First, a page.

Thursday night’s “Community” had a very unusual, highly visible guest-star in its midst: A Subway sandwich shop.
It amounted to one of the most conspicuous “product placements” seen yet on prime-time TV — a sponsor within the show that not only occupied a central location on one of the show’s sets, but it was the central “character” in the episode’s principal plotline too.
On the show seen on NBC, a Subway sandwich shop turned up on the Greendale Community College campus — installed, complete with huge “Subway” signage, in the cafeteria of the Greendale student center.
The arrival of a Subway franchise thwarted a plan being developed by Shirley (Yvette Nicole Brown) and Pierce (Chevy Chase) to establish their own foodstand in the space.
As a result, the two conspired in Thursday’s episode to undermine Subway and its cheerful proprietor/manager, a man who changed his name legally to “Subway.” Thus, Subway — the sponsor — had a very noticeable presence on the show (to say the least), which included the use, within the script, of the two-word Subway slogan “Eat Fresh.”
Subway is a big practitioner of these in-show sponsorships, which go farther in establishing a sponsor’s presence within a show than ordinary product placements, in which a set is dressed with various consumer goods glimpsed on tabletops, lunch counters or in kitchen cabinets and opened refrigerators. Among the shows where Subway has made its presence known: “Hawaii Five-0” (in a January episode) on CBS, and on NBC’s “Chuck” (since cancelled).
As always with these sponsorship placement schemes, the key question is whether they repel viewership. On the #Community Twitter page, an unscientific assessment of many of the Tweets there indicate that this show’s fans (who are notoriously supportive of this show) were not put off by the presence of this sponsor within the show.
In fact, the majority of them — the ones who even bothered commenting on the Subway presence at all — seemed to enjoy the comedic storyline that had been written for the sponsor. In addition, a quick survey of some critics’ blog posts and recaps of this episode of “Community” found a kind of begrudging acceptance of this kind of intrusion into the body of a show.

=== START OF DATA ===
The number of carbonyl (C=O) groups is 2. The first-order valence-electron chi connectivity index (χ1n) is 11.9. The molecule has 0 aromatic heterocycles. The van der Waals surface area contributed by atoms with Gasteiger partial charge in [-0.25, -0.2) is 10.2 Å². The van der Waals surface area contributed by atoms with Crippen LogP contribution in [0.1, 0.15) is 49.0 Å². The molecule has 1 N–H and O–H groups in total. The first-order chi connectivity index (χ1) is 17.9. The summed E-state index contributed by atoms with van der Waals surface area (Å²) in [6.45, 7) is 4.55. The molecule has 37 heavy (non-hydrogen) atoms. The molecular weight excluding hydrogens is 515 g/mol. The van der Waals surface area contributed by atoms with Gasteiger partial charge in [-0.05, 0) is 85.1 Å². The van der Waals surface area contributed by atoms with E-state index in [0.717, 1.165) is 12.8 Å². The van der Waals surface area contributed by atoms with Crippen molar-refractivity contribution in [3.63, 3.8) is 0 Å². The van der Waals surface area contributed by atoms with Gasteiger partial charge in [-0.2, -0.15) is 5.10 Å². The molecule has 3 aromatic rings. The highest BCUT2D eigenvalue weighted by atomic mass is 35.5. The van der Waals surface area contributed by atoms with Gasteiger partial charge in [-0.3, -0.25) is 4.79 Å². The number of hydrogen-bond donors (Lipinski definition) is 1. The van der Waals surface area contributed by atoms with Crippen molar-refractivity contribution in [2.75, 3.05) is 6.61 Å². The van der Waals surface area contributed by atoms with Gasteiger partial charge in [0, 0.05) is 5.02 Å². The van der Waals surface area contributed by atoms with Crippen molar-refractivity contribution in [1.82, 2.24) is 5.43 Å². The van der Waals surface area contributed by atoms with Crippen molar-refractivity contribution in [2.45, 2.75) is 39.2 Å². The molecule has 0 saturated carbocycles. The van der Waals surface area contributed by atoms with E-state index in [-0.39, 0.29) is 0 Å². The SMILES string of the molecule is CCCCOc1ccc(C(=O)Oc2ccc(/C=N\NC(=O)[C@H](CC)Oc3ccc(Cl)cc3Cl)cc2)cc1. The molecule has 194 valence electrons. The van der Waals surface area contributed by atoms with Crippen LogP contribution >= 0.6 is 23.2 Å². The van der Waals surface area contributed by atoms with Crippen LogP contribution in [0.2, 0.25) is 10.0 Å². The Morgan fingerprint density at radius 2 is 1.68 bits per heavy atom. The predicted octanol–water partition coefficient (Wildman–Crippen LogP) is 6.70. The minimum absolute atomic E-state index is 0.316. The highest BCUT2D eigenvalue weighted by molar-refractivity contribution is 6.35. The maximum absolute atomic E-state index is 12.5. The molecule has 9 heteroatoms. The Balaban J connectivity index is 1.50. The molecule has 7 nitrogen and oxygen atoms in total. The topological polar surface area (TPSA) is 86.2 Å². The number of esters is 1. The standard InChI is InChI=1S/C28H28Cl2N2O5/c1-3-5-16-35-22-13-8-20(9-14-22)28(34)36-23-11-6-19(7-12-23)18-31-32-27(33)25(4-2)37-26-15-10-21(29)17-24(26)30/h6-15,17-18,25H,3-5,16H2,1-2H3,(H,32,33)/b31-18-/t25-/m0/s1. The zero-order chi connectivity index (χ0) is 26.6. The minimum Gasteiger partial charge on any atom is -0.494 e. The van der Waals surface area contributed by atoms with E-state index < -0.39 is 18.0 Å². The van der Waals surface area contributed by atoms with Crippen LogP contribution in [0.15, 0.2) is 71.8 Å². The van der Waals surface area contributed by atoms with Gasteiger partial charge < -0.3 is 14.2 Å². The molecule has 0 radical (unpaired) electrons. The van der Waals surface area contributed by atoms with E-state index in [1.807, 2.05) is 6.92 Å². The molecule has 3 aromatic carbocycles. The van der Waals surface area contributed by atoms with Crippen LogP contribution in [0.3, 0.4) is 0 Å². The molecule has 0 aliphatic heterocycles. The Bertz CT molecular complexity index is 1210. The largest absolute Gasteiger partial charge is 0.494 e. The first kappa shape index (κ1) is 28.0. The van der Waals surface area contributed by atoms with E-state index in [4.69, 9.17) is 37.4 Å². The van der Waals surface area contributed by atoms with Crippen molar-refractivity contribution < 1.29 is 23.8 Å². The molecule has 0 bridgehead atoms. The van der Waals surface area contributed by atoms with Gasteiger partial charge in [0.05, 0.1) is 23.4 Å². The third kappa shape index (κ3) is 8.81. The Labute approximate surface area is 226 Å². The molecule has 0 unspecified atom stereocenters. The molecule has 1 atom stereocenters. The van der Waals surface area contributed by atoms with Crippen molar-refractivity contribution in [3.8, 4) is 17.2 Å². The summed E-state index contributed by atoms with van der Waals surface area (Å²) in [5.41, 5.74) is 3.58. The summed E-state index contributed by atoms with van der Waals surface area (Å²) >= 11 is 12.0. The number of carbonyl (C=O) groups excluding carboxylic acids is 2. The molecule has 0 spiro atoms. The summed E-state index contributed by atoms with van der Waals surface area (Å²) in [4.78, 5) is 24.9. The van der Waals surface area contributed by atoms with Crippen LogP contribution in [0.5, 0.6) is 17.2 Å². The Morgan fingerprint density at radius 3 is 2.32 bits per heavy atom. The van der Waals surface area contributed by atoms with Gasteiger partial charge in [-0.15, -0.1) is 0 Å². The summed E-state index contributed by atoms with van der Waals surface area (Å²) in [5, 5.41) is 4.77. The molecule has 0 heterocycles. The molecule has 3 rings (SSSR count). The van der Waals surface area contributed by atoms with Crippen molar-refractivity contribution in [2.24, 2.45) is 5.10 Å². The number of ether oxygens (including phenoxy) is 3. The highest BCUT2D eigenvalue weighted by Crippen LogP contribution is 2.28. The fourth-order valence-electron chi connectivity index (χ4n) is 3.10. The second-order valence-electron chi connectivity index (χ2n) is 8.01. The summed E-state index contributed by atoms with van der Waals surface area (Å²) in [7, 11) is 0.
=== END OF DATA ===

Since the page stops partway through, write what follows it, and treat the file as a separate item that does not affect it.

The consensus seemed to be that this kind of ploy is the price of doing business these days in the TV business, in which networks have to be ever more creative in what they will offer their advertisers, in order to keep a relatively low-rated series such as “Community” on the air.
“Product placement has come to ‘Community’,” wrote a critic on Slate.com here. “And it hits with the force of a one-ton box of pre-measured 1.6 ounce servings of stringy roast beef. . . . We shouldn’t be surprised when we see it. In this wonderful and evolving Netflix ‘n’ Tivo ‘n’ Xbox world, we sometimes forget how much viewership has dropped for many network TV shows. . . . Shows just can’t make the big bucks they used to.”
Truth is, more of the “Community” Tweets dealt with another plotline on Thursday’s “Community” concerning a growing rift between nerd pals Abed (Danny Pudi) and Troy (Donald Glover) over their competing pillow and blanket forts (respectively). What’s that all about? Watch the episode, above, and you’ll find out.
For the record: 3.626 million people watched “Community” on Thursday night, according to the Nielsen overnights — down slightly from 3.87 million a week earlier.
“Community” airs Thursday nights at 8/7c on NBC.